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Friday, 26 October, 2001, 00:45 GMT 01:45 UK
Firefighters angry as hawkers cash in
NYFD caps
Street traders are profiting from the firefighters' heroism
Joseph Winter

The Fire Department of New York, FDNY, is taking legal action against manufacturers of unofficial merchandise which has flooded the city's streets since 11 September.

Firefighters have become America's new heroes since it emerged that while people were fleeing the burning World Trade Center, they were climbing up the stairs, trying to save lives.


Before 11 September, we couldn't give those hats away

New York police
When the two towers collapsed, 343 firefighters were buried underneath the rubble.

Now street traders have added imitation FDNY baseball caps, woollen hats and T-shirts to their traditional stock of I Love NY memorabilia.

Tourists and New Yorkers alike have been lapping them up.

But this has not gone down well with the FDNY, whose officially licensed products sell for around twice the price of those on the street.

Legal action

Fire Department spokesman David Billig told BBC News Online that the FDNY symbol was trademarked and lawyers had been engaged to pursue those manufacturing and selling unofficial goods.

Merchandise
The New York Fire Department says it is struggling to keep up with demand for products

"People are buying those hats in order to support the FDNY but when they buy them from the hawkers, the money just goes into their pockets," he said.

Mr Billig said that some of the proceeds from the sale of official merchandise would be used to help the widows and children of the firefighters who were killed on 11 September, while the rest would be used to educate the public about fire prevention.

But the unlicensed vendors do not seem to have affected business at the New York City Fire Museum, one of just three official outlets for FDNY souvenirs.

"Our sales have gone up 20 times. We're struggling to keep the stuff on the shelves," said a saleswoman.

The museum shop has started selling a model firefighter wearing a gas mask, with a United States flag stuck into his back-pack, in order to keep up with the new image of a patriotic fireman fighting anthrax.

Even Bloomingdales, one of New York's classiest department stores, has started selling official FDNY merchandise.

Business booming

In the streets around the World Trade Center ruins, traders are doing a brisk business in the unlicensed souvenirs.

Street trading
Police are unlikely to enforce a ban on selling unofficial souvenirs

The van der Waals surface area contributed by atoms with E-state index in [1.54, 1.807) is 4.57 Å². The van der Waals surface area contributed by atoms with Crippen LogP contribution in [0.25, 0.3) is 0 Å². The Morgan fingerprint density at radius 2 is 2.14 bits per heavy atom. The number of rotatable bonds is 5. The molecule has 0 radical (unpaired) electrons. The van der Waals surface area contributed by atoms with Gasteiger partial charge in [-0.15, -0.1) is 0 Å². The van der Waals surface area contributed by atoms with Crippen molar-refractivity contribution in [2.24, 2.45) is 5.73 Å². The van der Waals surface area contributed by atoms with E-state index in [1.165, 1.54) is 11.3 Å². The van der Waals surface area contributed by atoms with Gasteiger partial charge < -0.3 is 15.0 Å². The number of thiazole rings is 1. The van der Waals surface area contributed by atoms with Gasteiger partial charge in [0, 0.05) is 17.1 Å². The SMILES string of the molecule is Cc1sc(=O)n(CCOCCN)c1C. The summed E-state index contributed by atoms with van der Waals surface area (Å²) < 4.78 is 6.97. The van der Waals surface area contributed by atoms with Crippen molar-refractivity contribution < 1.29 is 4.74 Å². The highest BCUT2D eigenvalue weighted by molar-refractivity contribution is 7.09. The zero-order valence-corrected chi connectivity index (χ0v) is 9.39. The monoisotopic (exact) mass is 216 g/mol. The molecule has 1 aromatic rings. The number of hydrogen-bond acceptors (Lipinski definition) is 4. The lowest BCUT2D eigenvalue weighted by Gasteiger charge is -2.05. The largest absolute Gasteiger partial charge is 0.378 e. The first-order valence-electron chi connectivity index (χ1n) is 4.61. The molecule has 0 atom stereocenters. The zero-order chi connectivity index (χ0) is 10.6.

"Not the NYPD[Police Department], I want the FDNY one," said one woman, pointing to a navy-blue T-shirt.

The trader, a recent immigrant from Senegal, dismissed the idea that he was selling fake goods.

"I'm not doing anything wrong," he said, before rushing off to serve the throng of customers around his table.

In any case, New York's street vendors are used to playing a game of cat-and-mouse with the police, who have tried for years to stop them selling their goods on pavements.

The Senegalese in particular are notorious for selling fake Rolex watches and they are unlikely to be put off by this latest threat.

New-found popularity

While FDNY souvenirs are selling best, traders also stock unofficial police T-shirts and people are buying these out of respect for the 23 police officers who died at the World Trade Center.

Tribute to firefighters
Profits from official merchandise go towards helping victims' families

But a police source said that, in contrast to the FDNY, they were not concerned about imitation NYPD merchandise "unless it resembles our uniform".

However, he was worried at the prospect of police officers being asked to enforce the FDNY ban, adding to their already heavy workload.

While firefighters have always enjoyed a certain respect from the general public, some police officers are glad that for once, people are now proud to be associated with the NYPD.

"Before 11 September, we couldn't give those hats away," said the police source.

See also:

23 Sep 01 | Northern Ireland
Firefighters raise money for US victims
19 Sep 01 | Americas
Fighting fires, not rubble
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